Informed Communities Are Healthy Communities

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By Reed Anfinson
Publisher
Swift County Monitor-News

A recent University of North Carolina study found that since 2004 1,800 newspapers had disappeared in America – 1,700 of the community weekly newspapers.

In the metropolitan areas of America, there is a relatively rich media culture with commercial television stations, public radio and television stations, internet web sites devoted to covering the both the urban region and communities within it, and daily newspapers.

However, many of these dailies have seen their newsrooms gutted with the savings on reporter salaries going to pay investors of their hedge fund owners.

In many rural communities, the only source of the news is the local newspaper. The information we provide reaches deeply into the fabric of what makes a community connected, successful, inclusive and forward looking. When it disappears, the community’s health is threatened

In Healthy communities

What are the characteristics of a healthy community?

- Residents are connected by the stories of their families, neighbors, schools, local governments, religious institutions, health care facilities, social organizations, and business community.

- Its citizens are aware of what is happening, and encouraged and motivated to participate to make their communities a better place to live and work.

- Connected communities create a sense of belonging. Living in a connected community is nurturing, inclusive and rewarding. Connected communities give their citizens a sense of common purpose that binds them together to face challenges.

- Citizens knowledgeable about who their elected officials are, what they are doing, and how to influence their decisions for the betterment of the residents of a community.

- Residents inspired to make improvements and address failings in their communities.

- Are empowered by the information newspapers provide to hold those in power accountable.

- Citizens a trusted source of information with the authority to challenge power; the knowledge of the laws that protect a citizens right to attend meetings and access to the information elected officials study to make their decisions; the financial strength to go to court, if necessary, to protect the rights of citizens; and the reach within a community to ensure that public officials know that news of their actions will be widely disseminated among the electorate.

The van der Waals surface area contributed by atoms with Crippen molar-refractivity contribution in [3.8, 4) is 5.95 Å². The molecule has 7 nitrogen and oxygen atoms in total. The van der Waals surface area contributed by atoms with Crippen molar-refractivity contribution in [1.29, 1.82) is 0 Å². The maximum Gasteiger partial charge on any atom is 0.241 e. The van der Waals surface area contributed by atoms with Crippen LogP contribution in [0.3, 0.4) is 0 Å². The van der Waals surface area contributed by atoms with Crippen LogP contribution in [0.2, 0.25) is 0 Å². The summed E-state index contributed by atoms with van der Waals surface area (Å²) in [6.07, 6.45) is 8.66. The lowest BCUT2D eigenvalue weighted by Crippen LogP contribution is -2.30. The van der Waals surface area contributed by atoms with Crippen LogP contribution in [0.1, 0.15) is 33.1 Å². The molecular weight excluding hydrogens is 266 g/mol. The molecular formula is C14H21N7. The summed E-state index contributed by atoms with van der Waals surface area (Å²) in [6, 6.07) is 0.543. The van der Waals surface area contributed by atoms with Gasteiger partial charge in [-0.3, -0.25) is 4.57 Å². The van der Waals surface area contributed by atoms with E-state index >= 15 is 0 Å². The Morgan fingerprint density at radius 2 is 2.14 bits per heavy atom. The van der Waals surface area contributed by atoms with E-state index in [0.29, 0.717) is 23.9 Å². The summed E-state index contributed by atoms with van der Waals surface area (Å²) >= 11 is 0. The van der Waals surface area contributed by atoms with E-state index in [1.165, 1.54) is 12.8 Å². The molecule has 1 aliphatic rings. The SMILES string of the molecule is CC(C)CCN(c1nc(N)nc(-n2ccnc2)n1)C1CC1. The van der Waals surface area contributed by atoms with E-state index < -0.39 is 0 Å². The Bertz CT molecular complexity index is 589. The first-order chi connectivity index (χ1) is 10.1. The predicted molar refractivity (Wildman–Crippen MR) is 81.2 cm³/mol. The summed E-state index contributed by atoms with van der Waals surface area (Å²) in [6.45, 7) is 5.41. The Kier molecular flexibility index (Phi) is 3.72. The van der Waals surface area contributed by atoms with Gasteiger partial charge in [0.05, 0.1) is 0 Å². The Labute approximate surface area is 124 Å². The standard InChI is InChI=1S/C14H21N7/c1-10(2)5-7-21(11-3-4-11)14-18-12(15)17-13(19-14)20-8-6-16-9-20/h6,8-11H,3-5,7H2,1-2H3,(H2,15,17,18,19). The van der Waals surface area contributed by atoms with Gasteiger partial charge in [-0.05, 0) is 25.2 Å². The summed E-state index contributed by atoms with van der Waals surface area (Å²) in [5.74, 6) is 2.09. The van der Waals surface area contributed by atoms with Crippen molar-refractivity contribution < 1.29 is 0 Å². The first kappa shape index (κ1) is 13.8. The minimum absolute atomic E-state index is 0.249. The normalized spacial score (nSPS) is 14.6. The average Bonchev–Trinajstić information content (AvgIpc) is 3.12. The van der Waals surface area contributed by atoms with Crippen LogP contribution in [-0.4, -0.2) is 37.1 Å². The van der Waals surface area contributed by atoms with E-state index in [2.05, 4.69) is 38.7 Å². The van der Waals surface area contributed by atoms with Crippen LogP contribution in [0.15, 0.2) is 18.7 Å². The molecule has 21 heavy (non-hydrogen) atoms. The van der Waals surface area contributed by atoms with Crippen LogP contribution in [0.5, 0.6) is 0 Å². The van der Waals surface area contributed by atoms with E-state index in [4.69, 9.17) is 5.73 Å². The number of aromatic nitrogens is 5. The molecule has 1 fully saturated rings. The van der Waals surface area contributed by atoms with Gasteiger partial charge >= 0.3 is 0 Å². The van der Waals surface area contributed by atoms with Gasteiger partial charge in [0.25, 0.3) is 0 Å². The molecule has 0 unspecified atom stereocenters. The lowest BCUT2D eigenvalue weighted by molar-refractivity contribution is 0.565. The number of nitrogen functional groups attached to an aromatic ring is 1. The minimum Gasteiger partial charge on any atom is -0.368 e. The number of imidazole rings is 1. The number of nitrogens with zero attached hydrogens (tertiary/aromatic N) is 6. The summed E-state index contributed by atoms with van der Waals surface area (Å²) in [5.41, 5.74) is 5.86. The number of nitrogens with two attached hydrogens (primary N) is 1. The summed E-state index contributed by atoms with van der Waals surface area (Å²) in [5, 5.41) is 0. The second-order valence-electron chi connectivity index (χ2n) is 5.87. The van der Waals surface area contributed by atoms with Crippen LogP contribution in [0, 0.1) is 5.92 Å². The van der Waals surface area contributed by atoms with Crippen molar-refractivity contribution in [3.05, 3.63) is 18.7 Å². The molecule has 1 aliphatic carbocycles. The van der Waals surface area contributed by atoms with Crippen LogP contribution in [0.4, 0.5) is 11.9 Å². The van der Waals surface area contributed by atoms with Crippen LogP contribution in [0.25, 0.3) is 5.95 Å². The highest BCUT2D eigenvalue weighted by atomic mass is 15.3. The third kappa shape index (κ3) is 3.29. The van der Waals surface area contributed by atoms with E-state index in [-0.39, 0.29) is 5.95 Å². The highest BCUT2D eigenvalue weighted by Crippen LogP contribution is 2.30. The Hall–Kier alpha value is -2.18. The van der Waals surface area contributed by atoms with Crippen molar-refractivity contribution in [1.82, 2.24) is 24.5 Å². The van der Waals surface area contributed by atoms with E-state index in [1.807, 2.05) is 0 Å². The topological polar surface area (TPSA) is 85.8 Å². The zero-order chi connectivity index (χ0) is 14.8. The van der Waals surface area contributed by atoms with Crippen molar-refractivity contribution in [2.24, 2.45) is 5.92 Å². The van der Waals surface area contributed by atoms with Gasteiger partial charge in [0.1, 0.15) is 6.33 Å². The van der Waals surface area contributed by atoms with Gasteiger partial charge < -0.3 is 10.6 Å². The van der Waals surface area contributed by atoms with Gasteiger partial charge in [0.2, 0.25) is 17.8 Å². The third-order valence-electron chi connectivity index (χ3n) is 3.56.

In towns across America, it is the local newspaper that provides these essentials that create an informed and healthy community. There is no substitute that replaces what is lost when a community newspaper disappears.

Unhealthy Communities

What happens in communities that are not informed by a common, trusted source of information a newspaper provides? Studies have found that:

- Fewer people vote.

- Fewer people run for office.

- Interest rates go up for bonding because the investors know that when the government watchdog is gone there is a greater likelihood of financial malfeasance.

- People in the community become more self-interested and less community minded.

- Communities without newspapers are more polarized.  Relying on Facebook and Google searches often leaves people deceived as well as misinformed. It also incites bitterness rather than conversation
- Environmental laws get rolled back with little attention or outrage.

- Local governments can levy for millions of dollars on construction projects voters do not support. If the newspaper isn’t covering the meetings and writing the stories, decisions would be made without citizens given the opportunity to raise questions.

- Citizens don’t have the information they need to make decisions on bonding proposals, whether it is for their children’s education or the expansion of broadband to rural communities.

- Public officials deceive citizens on their right to attend an open meeting, or their right to review public documents.

- Citizens don’t know who is running for office, or what those who are would stand for if elected.

- Citizens don’t know if their elected officials are serving their interests, or cheating them; ff they are diligent, or derelict in their duties.

- Open meeting laws and data practices access would be curtailed, hiding vital information from citizens.

- In the digital world, people can know more about is happening in the world than they do about what is happening in their back yards.

What next for newspapers

There is no digital salvation for community newspapers. For the more than 14,600 communities in America with populations of 5,000 or less, you can say goodbye to your news in a digital-only world. Digital advertising accounts for 0 to 5 percent of revenue at many small community newspapers. We simply don’t have the reach to generate the millions, or tens of millions, of hits required to be a player in the digital revenue market.

If we are to have healthy communities, we must begin to look for solutions to keep America’s community newspapers thriving.

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